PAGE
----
When you go through a divorce, your financial interests are at stake. You understand that it is important to secure terms that allow you to have a strong and prosperous future, and this is contingent on a reasonable property division order. However, it’s difficult to get a fair division of marital property if your spouse is trying to hide assets.
Hidden assets can make the property division process remarkably complicated. You cannot get a fair share of assets if you cannot account for them. If you suspect that your spouse is acting unfairly and not disclosing important information, there are certain steps you can take to protect your long-term interests. When it’s your future on the line, you don’t have to fight back alone.
Ways to hide assets
There are many ways to hide marital assets. You may not even be sure that this is happening, especially if you did not directly handle finances over the course of your marriage. Your spouse can try and hide money and valuable property in various ways, but some of the most common ways that this happens include:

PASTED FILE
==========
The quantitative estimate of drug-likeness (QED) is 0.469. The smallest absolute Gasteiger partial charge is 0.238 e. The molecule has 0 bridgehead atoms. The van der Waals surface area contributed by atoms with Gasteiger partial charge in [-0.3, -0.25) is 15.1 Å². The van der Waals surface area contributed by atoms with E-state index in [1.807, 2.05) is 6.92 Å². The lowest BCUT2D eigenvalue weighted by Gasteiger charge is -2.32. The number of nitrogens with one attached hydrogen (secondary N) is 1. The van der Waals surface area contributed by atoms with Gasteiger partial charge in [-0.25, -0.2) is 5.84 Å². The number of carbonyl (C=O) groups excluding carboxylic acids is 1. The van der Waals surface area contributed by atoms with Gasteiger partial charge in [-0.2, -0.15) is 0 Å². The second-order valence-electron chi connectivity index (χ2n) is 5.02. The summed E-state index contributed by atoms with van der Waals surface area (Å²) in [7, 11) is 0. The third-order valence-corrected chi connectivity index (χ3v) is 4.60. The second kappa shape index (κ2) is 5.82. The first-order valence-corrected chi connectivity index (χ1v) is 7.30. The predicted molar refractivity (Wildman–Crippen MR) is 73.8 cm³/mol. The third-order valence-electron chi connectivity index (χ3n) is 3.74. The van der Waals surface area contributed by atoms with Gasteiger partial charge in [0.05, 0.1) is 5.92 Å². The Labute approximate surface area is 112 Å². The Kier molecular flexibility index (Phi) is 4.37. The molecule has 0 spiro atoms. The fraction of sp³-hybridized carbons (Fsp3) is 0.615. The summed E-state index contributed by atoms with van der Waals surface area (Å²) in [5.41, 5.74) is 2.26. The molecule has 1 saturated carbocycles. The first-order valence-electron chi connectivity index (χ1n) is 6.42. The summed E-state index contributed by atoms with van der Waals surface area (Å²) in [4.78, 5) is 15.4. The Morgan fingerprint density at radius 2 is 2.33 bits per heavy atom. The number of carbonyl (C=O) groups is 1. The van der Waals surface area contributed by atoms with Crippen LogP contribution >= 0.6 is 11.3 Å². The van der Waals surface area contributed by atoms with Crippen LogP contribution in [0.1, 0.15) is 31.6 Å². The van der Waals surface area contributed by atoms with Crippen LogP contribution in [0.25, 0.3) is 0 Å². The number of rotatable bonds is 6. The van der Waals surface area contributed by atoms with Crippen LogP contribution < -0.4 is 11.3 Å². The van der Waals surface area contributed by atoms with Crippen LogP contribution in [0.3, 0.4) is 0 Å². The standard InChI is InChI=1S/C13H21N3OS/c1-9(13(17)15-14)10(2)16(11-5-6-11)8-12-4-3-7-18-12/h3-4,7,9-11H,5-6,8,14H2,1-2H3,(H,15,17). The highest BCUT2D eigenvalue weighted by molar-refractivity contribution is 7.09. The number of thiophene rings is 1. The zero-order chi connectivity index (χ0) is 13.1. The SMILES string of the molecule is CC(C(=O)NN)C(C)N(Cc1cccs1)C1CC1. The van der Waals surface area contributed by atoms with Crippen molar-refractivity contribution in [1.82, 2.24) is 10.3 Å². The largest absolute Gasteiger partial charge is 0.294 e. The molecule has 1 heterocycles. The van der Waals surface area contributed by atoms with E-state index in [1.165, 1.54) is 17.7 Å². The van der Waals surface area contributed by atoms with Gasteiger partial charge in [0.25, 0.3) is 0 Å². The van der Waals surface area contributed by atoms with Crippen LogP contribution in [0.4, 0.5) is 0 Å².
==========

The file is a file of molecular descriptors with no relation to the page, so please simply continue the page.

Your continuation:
- Your spouse may declare that the asset does not exist in the first place.
- Your spouse may try and transfer the asset to someone else or sell it for a low price to a friend to hold for him or her until the divorce is final.
- Your spouse may create false debt in order to make his or her financial situation seem worse than it is.
- Your spouse may claim to lose an asset at some point, and he or she cannot account for it.
These are a few ways that a person can try and unfairly rig the property division process during a divorce. You deserve an equitable share of marital property, and the terms of this agreement will affect your financial standing for years to come. It is critical to locate all assets and know exactly what your rights are.
What can you do?
There are certain steps you can take if you suspect hidden assets. One of the most important is to seek the guidance of an Indiana family law attorney who can help you play this high-stakes game of hide-and-seek. An assessment of your case can help you understand your legal options and what steps are appropriate if you believe there are still assets to find.